Tens of thousands of optimistic investors are entering the cryptocurrency-world each and every day. Though a positive indicator for the blockchain community, as tokens like Bitcoin and Ethereum, soar to astronomic heights, many serial technologists doubt the network’s ability to keep up with rising transaction volume.
Popular cryptocurrencies must find scalable solutions that answer to a growing population of interested consumers and enterprises to reach the critical point of mass-adoption.
The Raiden Network (RDN), an emerging blockchain startup, provides an “off-chain scaling solution for performing ERC20-compliant token transfers on the Ethereum blockchain.” Akin to Bitcoin’s Lightning Network, Raiden effectively enables low-fee, highly scalable, near-instant and privacy-preserving payments to the masses.
If implemented effectively, Raiden is poised to accelerate the embracement of blockchain systems worldwide fundamentally. They can also considerably reduce built-up stress on Ethereum’s main-chain, keeping fees low and transactions running efficiently.
Their technology hinges upon an innovative digital signature and hash-lock transfer mechanism (called balance proofing) that allows “secure transfers of tokens between participants without the need for global consensus.”
These balance proofs are fully-binding agreements, enforced by the Ethereum blockchain, that ensure “neither party can back out of any of the value transfers contained therein, as long as at least one of the participants decides to present it to the blockchain.” This system eradicates the threat of scammers, empowering each node within the network with full autonomy and control.
Uniquely, exchanges on the Raden platform are wholly collateralized by “previously setup on-chain deposits and can be performed without any involvement of the actual blockchain itself, except for an initial one-time on-chain creation and an eventual closing of the channel.” Payment channels, as this infrastructure is officially called, enable an infinite set of bi-directional transfers between two participants, “so long as the net sum of their transfers does not exceed the deposited tokens.”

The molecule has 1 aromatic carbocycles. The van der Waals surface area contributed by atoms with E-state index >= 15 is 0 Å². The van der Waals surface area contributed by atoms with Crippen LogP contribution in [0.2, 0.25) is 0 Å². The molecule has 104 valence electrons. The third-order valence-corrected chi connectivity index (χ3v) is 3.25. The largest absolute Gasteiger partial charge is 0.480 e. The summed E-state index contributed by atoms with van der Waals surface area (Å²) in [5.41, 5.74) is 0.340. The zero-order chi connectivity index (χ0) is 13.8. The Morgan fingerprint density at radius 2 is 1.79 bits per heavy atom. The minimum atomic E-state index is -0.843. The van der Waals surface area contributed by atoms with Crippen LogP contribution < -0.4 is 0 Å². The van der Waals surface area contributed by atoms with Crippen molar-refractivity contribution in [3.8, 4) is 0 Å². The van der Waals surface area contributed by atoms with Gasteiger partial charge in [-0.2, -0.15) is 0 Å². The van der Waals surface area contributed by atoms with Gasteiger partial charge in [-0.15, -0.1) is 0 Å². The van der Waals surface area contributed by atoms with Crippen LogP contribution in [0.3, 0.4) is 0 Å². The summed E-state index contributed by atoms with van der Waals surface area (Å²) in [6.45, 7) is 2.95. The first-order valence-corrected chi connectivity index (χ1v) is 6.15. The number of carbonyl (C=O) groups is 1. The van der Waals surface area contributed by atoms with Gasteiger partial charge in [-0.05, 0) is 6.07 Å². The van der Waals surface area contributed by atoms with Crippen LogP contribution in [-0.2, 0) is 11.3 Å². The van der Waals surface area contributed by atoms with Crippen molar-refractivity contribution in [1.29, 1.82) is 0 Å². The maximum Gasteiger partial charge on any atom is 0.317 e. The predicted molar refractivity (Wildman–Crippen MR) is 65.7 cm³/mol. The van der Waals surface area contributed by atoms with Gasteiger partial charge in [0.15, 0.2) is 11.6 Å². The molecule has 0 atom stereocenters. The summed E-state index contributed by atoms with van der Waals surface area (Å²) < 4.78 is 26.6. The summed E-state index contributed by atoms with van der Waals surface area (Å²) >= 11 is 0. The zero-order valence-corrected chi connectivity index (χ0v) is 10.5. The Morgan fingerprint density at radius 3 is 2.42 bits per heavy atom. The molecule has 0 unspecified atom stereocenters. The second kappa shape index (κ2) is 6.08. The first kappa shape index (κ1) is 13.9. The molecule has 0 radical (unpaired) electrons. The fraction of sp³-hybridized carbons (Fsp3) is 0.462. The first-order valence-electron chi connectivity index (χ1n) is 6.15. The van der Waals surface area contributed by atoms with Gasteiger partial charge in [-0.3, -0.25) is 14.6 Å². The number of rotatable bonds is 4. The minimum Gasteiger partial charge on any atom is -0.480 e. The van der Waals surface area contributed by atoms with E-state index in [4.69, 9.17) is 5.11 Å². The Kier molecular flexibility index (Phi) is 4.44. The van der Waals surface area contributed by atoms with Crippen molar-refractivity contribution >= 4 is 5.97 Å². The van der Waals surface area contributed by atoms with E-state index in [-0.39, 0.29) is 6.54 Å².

Importantly, transfers made via these payment channels, unlike on-chain transfers, inherently do not require any fees. Instead, intermediary services within the network, “will want to charge fees on a low percentage basis for providing their own channels to the network, leading to complex routing and a competitive channel fee market.”
One of the primary concerns with implementations of the blockchain, aside from increasing fees, is their lack of scalability. The capacity of most blockchain networks is fixed (or at least semi-fixed) to a hard ceiling, independent of user-adoption/activity. The Raiden Network solves this problem entirely, scaling “linearly with the number of users, leading to an efficient and future-proof, decentralized transfer network.”
Furthermore, the network is architected in such a way to connect participants efficiently, providing a “protocol to relay token transfers through routes of channels to make use of the natural channel network topology, rather than attempt to connect each and every participant directly.” In addition to running more smoothly, these multihop transfers are “secured using cryptographic hash locks to ensure that a mediated transfer either succeeds or is rejected entirely by all participants.” This provides high-level security and privacy across their network.
Recently, their team announced ‘Micro Raiden’ (or µRaiden), an instant p2p micropayment network that enables “super fast, unidirectional transfers with zero fees (besides the gas cost of opening and closing a channel.” This implementation, unlike the broader Raiden Network, is designed specifically for the IOT and pay-per-use market that require super-fast transaction times.
This, however, is just one of many new implementations of their technology. As demand for blockchain systems increases over the next few years, alongside consumer education and investment accessibility, it will be interesting to see how companies like Raiden evolve. 2018 promises to be an exceptional year not only for the company but also for the broader blockchain ecosystem as more developers and capital enters the space.